What is it about?
As an emerging technology in this post-Moore era, Magnetic Random-Access Memory (MRAM) offers substantial potentials to enable next-generation memory architecture. Inside the MRAM bits (termed as MTJs), data are “written” by switching the direction of the spins. Thus, MRAM allows data to be saved in an enduring manner when the power is off. Over the past 25 years, two major generations of MRAMs have been released to the market. However, the data writing process of all these MRAM bits have been hindered by a long-lasting challenge: the speed is fundamentally limited in the ns regime, with too much power consumption as well. In this work, researchers from the Fert Beijing Institute of Beihang University (PI: Prof. dr. Weisheng Zhao), and the Eindhoven University of Technology (PI: Prof. dr. Bert Koopmans) have targeted on such an intrisic bottleneck, by successfully integrating All-Optical Switching mechansim with a MRAM cell.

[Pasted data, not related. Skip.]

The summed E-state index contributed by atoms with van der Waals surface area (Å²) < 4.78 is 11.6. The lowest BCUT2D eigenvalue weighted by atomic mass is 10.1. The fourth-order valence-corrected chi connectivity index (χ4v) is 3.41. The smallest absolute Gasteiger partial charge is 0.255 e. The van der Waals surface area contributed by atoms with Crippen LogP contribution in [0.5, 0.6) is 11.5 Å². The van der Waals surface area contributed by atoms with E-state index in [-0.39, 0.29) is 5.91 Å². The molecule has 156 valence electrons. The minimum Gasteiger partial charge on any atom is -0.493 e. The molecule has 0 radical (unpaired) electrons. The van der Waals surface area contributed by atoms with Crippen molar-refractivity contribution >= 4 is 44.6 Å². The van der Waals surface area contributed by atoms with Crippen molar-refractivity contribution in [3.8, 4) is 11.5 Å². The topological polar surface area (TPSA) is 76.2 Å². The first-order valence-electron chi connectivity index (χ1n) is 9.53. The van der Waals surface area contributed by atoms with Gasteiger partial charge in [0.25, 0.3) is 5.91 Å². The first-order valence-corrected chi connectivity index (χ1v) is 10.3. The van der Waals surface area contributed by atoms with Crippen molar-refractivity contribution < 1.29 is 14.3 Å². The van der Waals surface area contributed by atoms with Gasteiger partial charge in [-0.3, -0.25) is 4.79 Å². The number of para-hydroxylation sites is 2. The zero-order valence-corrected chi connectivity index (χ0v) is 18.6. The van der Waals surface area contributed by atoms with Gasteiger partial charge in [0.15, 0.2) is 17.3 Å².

Photo by Joshua Sortino on Unsplash
Why is it important?
Inspired by a spintronic-photonic interdisciplinary mindset, the highlight of this device is the picosecond (10^-12) writing speed, i.e., 1 – 2 orders of magnitude faster than state-of-the-art MRAMs, with an enhanced energy efficiency (≈ 100 fJ to switch a 50×50 nm2 sized bit) as well.
Read the Original
This page is a summary of: Picosecond optospintronic tunnel junctions, Proceedings of the National Academy of Sciences, June 2022, Proceedings of the National Academy of Sciences, DOI: 10.1073/pnas.2204732119.
You can read the full text:
The following have contributed to this page